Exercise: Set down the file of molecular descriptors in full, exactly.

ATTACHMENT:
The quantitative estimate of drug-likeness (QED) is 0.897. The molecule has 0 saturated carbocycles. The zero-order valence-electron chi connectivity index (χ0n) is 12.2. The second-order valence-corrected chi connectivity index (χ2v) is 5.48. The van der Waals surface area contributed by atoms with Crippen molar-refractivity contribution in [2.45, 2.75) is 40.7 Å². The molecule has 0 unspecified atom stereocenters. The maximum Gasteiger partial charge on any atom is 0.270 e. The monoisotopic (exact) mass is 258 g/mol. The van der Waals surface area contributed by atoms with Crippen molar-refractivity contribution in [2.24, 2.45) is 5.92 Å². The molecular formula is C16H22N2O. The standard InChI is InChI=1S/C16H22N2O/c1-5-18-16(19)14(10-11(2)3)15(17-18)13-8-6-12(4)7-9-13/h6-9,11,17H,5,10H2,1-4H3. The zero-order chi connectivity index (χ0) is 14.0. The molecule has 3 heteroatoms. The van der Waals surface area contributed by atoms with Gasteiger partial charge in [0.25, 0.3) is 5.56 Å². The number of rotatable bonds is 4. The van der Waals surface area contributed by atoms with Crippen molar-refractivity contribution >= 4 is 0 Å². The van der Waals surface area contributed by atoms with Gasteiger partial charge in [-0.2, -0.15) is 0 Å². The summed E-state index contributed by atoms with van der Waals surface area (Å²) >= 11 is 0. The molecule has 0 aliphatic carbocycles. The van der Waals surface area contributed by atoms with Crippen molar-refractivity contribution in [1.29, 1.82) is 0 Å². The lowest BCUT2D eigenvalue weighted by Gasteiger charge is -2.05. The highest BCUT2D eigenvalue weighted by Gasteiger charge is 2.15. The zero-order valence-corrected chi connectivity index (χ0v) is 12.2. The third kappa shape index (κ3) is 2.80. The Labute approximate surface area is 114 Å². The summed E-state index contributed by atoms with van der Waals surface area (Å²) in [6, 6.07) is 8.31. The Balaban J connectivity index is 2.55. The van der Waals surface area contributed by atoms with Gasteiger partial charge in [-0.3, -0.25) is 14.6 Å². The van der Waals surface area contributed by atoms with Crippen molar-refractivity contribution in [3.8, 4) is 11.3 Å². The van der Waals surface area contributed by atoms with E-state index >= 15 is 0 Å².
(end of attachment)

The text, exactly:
The quantitative estimate of drug-likeness (QED) is 0.897. The molecule has 0 saturated carbocycles. The zero-order valence-electron chi connectivity index (χ0n) is 12.2. The second-order valence-corrected chi connectivity index (χ2v) is 5.48. The van der Waals surface area contributed by atoms with Crippen molar-refractivity contribution in [2.45, 2.75) is 40.7 Å². The molecule has 0 unspecified atom stereocenters. The maximum Gasteiger partial charge on any atom is 0.270 e. The monoisotopic (exact) mass is 258 g/mol. The van der Waals surface area contributed by atoms with Crippen molar-refractivity contribution in [2.24, 2.45) is 5.92 Å². The molecular formula is C16H22N2O. The standard InChI is InChI=1S/C16H22N2O/c1-5-18-16(19)14(10-11(2)3)15(17-18)13-8-6-12(4)7-9-13/h6-9,11,17H,5,10H2,1-4H3. The zero-order chi connectivity index (χ0) is 14.0. The molecule has 3 heteroatoms. The van der Waals surface area contributed by atoms with Gasteiger partial charge in [0.25, 0.3) is 5.56 Å². The number of rotatable bonds is 4. The van der Waals surface area contributed by atoms with Crippen molar-refractivity contribution >= 4 is 0 Å². The van der Waals surface area contributed by atoms with Gasteiger partial charge in [-0.2, -0.15) is 0 Å². The summed E-state index contributed by atoms with van der Waals surface area (Å²) >= 11 is 0. The molecule has 0 aliphatic carbocycles. The van der Waals surface area contributed by atoms with Crippen molar-refractivity contribution in [1.29, 1.82) is 0 Å². The lowest BCUT2D eigenvalue weighted by Gasteiger charge is -2.05. The highest BCUT2D eigenvalue weighted by Gasteiger charge is 2.15. The zero-order valence-corrected chi connectivity index (χ0v) is 12.2. The third kappa shape index (κ3) is 2.80. The Labute approximate surface area is 114 Å². The summed E-state index contributed by atoms with van der Waals surface area (Å²) in [6, 6.07) is 8.31. The Balaban J connectivity index is 2.55. The van der Waals surface area contributed by atoms with Gasteiger partial charge in [-0.3, -0.25) is 14.6 Å². The van der Waals surface area contributed by atoms with Crippen molar-refractivity contribution in [3.8, 4) is 11.3 Å². The van der Waals surface area contributed by atoms with E-state index >= 15 is 0 Å².